Sidebar-video“If you’ve ever found yourself screaming at your kids, wondering, “How did I lose control?”, this is the book for you”, – states one of the first reviewers of the book “If I Have to Tell You One More Time: The Revolutionary Program That Gets Your Kids To Listen Without Nagging, Reminding, or Yelling”. Aside from a rare exception, we’ve all been in this state of mind and experienced the excruciating pain of not knowing what to do when caught up in mixed feelings of anger, frustration, misunderstanding, guilt…as well as love and desire to make things right for your kid.

Amy McCready, a parenting expert and founder of Positive Parenting Solutions, includes twenty three tools for parents to use at times when, as she puts it simply, “something is not working”. Insightful explanations of the underlying reasons of parenting problems, useful tips and FAQs in the book reinforce the key message: you can encourage kids to make positive choices calmly and confidently.
This mindful approach to parent-child relationships in everyday situations is so appealing in today’s stressful world. After all, don’t we all want to bring out the best in our children, and in ourselves, too? The toolbox solutions offered in a book and in the program also help raise self-esteem and sense of self-control – for both children and parents!

Out of all the tools McCready offers, parents are free to pick the ones that work well for them. Perhaps some will find that they already know what proved efficient after some trial and error in their own lives. Yet having the systematic way of reinforcing the methods you have already selected as the good ones for yourself is key to parenting success. And so is having a parenting expert like McCready endorse what your found to be true for yourself.

Below are just a few of the techniques out of toolbox that we find most appealing and well-matched with yogic philosophy and secular mindfulness practices we strive to incorporate into our children’s’ lives at ChildLight Yoga and Yoga 4 Classrooms.P1060788

Mind, Body, and Soul Time: McCready recommends that we aim for ten minutes of mind, body, and soul time twice a day. She describes it as a way of “filling your child’s attention basket throughout the day – even when he’s not asking for your time – proactively and positively. When his attention basket is full to the brim, he won’t seek attention with negative and undesirable behaviors.”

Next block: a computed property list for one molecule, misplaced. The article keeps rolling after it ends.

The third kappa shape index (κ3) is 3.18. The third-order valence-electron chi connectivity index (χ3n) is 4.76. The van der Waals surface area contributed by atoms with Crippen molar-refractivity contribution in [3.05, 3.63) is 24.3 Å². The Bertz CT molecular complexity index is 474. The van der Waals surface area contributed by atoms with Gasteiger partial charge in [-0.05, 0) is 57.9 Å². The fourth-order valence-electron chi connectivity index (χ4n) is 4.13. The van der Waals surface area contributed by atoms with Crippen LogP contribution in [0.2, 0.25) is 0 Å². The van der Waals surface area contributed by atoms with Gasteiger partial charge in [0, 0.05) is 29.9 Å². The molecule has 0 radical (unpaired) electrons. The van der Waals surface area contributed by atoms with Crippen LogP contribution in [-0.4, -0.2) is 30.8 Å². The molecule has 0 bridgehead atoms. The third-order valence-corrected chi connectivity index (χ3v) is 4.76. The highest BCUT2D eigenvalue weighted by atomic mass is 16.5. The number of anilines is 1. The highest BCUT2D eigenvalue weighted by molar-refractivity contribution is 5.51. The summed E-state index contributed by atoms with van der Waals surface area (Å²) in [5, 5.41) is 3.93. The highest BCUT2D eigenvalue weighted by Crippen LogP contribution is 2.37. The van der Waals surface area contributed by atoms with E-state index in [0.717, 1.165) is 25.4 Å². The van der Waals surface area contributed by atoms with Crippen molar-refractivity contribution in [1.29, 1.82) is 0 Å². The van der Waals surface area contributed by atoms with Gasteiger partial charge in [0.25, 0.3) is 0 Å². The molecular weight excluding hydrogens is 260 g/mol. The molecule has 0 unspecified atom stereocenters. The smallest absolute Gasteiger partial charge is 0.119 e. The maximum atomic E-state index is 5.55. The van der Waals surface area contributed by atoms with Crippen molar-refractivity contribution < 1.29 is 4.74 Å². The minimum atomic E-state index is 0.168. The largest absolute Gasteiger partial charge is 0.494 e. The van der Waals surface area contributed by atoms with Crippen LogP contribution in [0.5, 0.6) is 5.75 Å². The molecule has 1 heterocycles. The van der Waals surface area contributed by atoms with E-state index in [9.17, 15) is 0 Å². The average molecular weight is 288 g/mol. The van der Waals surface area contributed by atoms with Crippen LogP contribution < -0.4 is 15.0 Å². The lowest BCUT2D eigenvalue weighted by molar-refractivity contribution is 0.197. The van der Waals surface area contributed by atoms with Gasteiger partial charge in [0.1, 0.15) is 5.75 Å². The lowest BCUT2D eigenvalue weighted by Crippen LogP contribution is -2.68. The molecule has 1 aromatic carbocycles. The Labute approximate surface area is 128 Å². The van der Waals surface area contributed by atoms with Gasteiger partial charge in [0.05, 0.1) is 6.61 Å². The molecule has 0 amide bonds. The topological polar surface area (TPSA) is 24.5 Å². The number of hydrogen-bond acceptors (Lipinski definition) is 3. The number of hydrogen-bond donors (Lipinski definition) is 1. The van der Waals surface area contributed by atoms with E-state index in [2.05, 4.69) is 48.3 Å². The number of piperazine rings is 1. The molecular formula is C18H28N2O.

Family Meeting: “Even while you maintain your busy schedule, you can create a sense of order around it, and keep everyone grounded in a happy, functional home”.  The tool asks you to commit to holding a Family Meeting every week at regular time. Explanation of the importance of this is rooted in a conscious desire and ability to listen to everyone’s input into family decisions and any problems. A sense of control, appreciation, empathy and collaboration will inevitably follow for all family members.

Encouragement Vs Praise: McCready explains, “As opposed to praise, which judges the child herself, encouragement is a carefully chosen expression that focuses on the positive behavior or character trait a child exhibits. It reinforces the action that led to success, and not the final result”. The long-term healthy mindset nature of this parenting tool makes it stand out from actions that simply promote the one-time end result. Changing the way parents look at positive words is the necessary step before kids can internalize and truly believe in your sincerity.
We encourage everyone to select the best tools for themselves from the book, and also join the FREE one hour webinar Get Kids to Listen Without Nagging, Reminding or Yelling brought to you by ChildLight Yoga on January 9, 2013  9pm -10pm EST.  Reserve your virtual seat today!

Parents of kids ages 2½ – 16 will learn:
•    why kids really misbehave — it’s probably not what you think!
•    how your personality may actually fuel misbehavior
•    the 5 R’s of Fair & Effective Consequences so kids listen the first time you ask
•    training resources to reduce your parenting stress & stop nagging, reminding & yelling